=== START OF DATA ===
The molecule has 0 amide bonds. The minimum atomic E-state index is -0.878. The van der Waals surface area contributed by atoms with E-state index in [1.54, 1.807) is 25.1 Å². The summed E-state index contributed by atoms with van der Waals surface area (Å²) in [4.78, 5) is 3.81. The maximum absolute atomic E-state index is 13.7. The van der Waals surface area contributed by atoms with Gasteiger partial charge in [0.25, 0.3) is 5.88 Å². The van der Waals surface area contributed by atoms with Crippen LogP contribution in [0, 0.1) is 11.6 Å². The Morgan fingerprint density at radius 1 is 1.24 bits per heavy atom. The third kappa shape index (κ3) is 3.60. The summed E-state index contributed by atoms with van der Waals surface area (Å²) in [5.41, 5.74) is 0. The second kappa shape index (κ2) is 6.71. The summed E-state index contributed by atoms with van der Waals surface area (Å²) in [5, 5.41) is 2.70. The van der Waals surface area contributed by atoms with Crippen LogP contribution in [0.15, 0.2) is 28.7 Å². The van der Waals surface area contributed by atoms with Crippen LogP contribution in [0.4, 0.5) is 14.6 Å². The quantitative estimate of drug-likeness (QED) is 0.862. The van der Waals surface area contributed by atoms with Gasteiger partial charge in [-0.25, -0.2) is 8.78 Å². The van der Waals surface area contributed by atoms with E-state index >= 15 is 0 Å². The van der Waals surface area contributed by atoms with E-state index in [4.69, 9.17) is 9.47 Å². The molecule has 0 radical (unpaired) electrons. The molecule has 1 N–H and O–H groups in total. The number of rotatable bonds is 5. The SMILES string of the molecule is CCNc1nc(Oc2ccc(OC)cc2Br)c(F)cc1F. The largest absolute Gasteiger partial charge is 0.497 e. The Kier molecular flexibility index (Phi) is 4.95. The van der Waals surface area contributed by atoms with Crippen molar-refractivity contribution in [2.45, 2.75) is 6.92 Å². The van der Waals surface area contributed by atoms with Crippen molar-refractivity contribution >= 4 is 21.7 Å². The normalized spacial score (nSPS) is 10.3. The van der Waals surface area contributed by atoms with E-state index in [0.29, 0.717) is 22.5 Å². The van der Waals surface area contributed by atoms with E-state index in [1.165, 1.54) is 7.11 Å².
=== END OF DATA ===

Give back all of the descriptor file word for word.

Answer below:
The molecule has 0 amide bonds. The minimum atomic E-state index is -0.878. The van der Waals surface area contributed by atoms with E-state index in [1.54, 1.807) is 25.1 Å². The summed E-state index contributed by atoms with van der Waals surface area (Å²) in [4.78, 5) is 3.81. The maximum absolute atomic E-state index is 13.7. The van der Waals surface area contributed by atoms with Gasteiger partial charge in [0.25, 0.3) is 5.88 Å². The van der Waals surface area contributed by atoms with Crippen LogP contribution in [0, 0.1) is 11.6 Å². The Morgan fingerprint density at radius 1 is 1.24 bits per heavy atom. The third kappa shape index (κ3) is 3.60. The summed E-state index contributed by atoms with van der Waals surface area (Å²) in [5.41, 5.74) is 0. The second kappa shape index (κ2) is 6.71. The summed E-state index contributed by atoms with van der Waals surface area (Å²) in [5, 5.41) is 2.70. The van der Waals surface area contributed by atoms with Crippen LogP contribution in [0.15, 0.2) is 28.7 Å². The van der Waals surface area contributed by atoms with Crippen LogP contribution in [0.4, 0.5) is 14.6 Å². The quantitative estimate of drug-likeness (QED) is 0.862. The van der Waals surface area contributed by atoms with Gasteiger partial charge in [-0.25, -0.2) is 8.78 Å². The van der Waals surface area contributed by atoms with E-state index >= 15 is 0 Å². The van der Waals surface area contributed by atoms with E-state index in [4.69, 9.17) is 9.47 Å². The molecule has 0 radical (unpaired) electrons. The molecule has 1 N–H and O–H groups in total. The number of rotatable bonds is 5. The SMILES string of the molecule is CCNc1nc(Oc2ccc(OC)cc2Br)c(F)cc1F. The largest absolute Gasteiger partial charge is 0.497 e. The Kier molecular flexibility index (Phi) is 4.95. The van der Waals surface area contributed by atoms with Crippen molar-refractivity contribution in [2.45, 2.75) is 6.92 Å². The van der Waals surface area contributed by atoms with Crippen molar-refractivity contribution >= 4 is 21.7 Å². The normalized spacial score (nSPS) is 10.3. The van der Waals surface area contributed by atoms with E-state index in [0.29, 0.717) is 22.5 Å². The van der Waals surface area contributed by atoms with E-state index in [1.165, 1.54) is 7.11 Å².